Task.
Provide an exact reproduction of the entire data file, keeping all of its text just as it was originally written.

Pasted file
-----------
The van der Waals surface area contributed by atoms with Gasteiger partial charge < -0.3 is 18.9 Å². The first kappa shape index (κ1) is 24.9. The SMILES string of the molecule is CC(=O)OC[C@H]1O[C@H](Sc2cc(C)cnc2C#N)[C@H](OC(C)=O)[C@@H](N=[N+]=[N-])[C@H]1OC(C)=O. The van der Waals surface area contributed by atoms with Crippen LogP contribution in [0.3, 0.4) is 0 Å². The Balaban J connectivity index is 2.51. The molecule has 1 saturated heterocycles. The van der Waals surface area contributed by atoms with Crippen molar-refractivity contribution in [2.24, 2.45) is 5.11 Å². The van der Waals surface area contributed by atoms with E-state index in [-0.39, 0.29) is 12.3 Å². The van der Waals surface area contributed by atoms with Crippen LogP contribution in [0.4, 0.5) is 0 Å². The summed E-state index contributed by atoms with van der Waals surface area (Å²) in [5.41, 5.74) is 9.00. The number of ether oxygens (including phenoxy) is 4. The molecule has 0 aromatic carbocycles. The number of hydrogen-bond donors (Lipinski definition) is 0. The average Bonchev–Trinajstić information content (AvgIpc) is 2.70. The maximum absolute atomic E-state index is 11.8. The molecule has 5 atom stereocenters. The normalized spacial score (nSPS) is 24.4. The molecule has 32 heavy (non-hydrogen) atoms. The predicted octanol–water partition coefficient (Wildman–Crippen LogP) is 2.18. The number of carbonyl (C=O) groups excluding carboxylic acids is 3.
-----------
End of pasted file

The van der Waals surface area contributed by atoms with Gasteiger partial charge < -0.3 is 18.9 Å². The first kappa shape index (κ1) is 24.9. The SMILES string of the molecule is CC(=O)OC[C@H]1O[C@H](Sc2cc(C)cnc2C#N)[C@H](OC(C)=O)[C@@H](N=[N+]=[N-])[C@H]1OC(C)=O. The van der Waals surface area contributed by atoms with Crippen LogP contribution in [0.3, 0.4) is 0 Å². The Balaban J connectivity index is 2.51. The molecule has 1 saturated heterocycles. The van der Waals surface area contributed by atoms with Crippen molar-refractivity contribution in [2.24, 2.45) is 5.11 Å². The van der Waals surface area contributed by atoms with E-state index in [-0.39, 0.29) is 12.3 Å². The van der Waals surface area contributed by atoms with Crippen LogP contribution in [0.4, 0.5) is 0 Å². The summed E-state index contributed by atoms with van der Waals surface area (Å²) in [5.41, 5.74) is 9.00. The number of ether oxygens (including phenoxy) is 4. The molecule has 0 aromatic carbocycles. The number of hydrogen-bond donors (Lipinski definition) is 0. The average Bonchev–Trinajstić information content (AvgIpc) is 2.70. The maximum absolute atomic E-state index is 11.8. The molecule has 5 atom stereocenters. The normalized spacial score (nSPS) is 24.4. The molecule has 32 heavy (non-hydrogen) atoms. The predicted octanol–water partition coefficient (Wildman–Crippen LogP) is 2.18. The number of carbonyl (C=O) groups excluding carboxylic acids is 3.